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Zelensky lashes out at Putin and urges Davos forum’s support for Ukraine’s fight

Ukrainian President Volodymyr Zelensky took a swing at Russian President Vladimir Putin at the World Economic Forum’s annual meeting in Davos, Switzerland, and also took a harsh tone with his allies as war fatigue grows (Markus Schreiber/AP)
Ukrainian President Volodymyr Zelensky took a swing at Russian President Vladimir Putin at the World Economic Forum’s annual meeting in Davos, Switzerland, and also took a harsh tone with his allies as war fatigue grows (Markus Schreiber/AP)

Ukrainian President Volodymyr Zelensky took a swing at Russian President Vladimir Putin at the World Economic Forum’s annual meeting in Switzerland on Tuesday.

He also took a harsh tone with his allies as war fatigue grows, pressing political and corporate leaders to enforce sanctions, help rebuild his country and advance the peace process.

Mr Zelensky is trying to keep his country’s long and largely stalemated defence against Russia in the minds of political leaders, as Israel’s war with Hamas, which passed the 100-day mark this week, has siphoned off much of the world’s attention and sparked concerns about a wider conflict in the Middle East.

“Anyone thinks this is only about us, this is only about Ukraine. They are fundamentally mistaken,” he said in a speech in English in the ski resort of Davos. “Possible directions and even timeline of a new Russian aggression beyond Ukraine become more and more obvious.”

“Putin embodies war” and will not change, he said.

While lashing out at the Mr Putin for mass deportations, flattening cities and “the terrifying feeling that the war may never end”, he also offered pointed criticism for a world that told him not to escalate tensions ahead of Russia’s full-scale invasion in 2022.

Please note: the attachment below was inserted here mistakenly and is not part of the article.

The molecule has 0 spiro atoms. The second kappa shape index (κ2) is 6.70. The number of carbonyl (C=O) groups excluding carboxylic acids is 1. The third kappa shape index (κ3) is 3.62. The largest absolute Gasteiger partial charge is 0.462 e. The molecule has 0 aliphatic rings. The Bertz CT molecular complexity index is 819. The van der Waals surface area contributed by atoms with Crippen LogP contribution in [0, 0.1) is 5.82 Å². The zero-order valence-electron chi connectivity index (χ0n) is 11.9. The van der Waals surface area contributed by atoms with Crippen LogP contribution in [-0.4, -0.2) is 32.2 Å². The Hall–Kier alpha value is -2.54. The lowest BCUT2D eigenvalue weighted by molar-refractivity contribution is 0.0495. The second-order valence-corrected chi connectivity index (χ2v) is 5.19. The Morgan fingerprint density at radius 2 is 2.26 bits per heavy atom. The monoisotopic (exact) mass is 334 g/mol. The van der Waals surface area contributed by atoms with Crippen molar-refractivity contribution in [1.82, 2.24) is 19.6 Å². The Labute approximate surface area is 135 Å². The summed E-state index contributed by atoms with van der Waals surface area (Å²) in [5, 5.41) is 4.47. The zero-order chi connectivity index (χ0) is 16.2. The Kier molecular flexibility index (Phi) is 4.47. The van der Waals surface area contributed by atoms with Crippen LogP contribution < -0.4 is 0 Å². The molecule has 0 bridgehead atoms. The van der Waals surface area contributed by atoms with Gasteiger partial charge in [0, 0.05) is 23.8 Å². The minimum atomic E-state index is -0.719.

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Ukrainian President Volodymyr Zelensky said Russian President Vladimir Putin ’embodies war’ and will not change (Markus Schreiber/AP)

“After February 24, nothing harmed our coalition more than this concept. Every ‘Don’t escalate’ to us sounded like ‘You will prevail’ to Putin,” Mr Zelensky said.

He thanked allies for each package of sanctions on Moscow but urged them to ensure they work. Russia, for example, has found workarounds for imports of banned Western products that still appear on shelves.

It is Mr Zelensky’s first trip to Davos since the war began after speaking by video in previous years, and he rushed between meetings with corporate executives and world leaders. Surrounded by a large security contingent, he has drawn the attention of media and others seeking to meet him.

Conversations with the prime ministers of Qatar and Jordan will bookend the day’s most visible events, with speeches by Chinese Premier Li Qiang, European Commission President Ursula von der Leyen and US national security adviser Jake Sullivan in between.

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Qatari premier Sheikh Mohammed Bin Abdulrahman Al Thani said defusing the conflict in Gaza would defuse ‘everything else’ (Markus Schreiber/AP)

Qatari premier Sheikh Mohammed bin Abdulrahman Al Thani said the focus on the attacks on ships in the Red Sea by Yemen’s Houthi rebels – which have spurred retaliatory strikes by the US and Britain – is “on the symptoms and not treating the real issue” of Israel’s war with Hamas.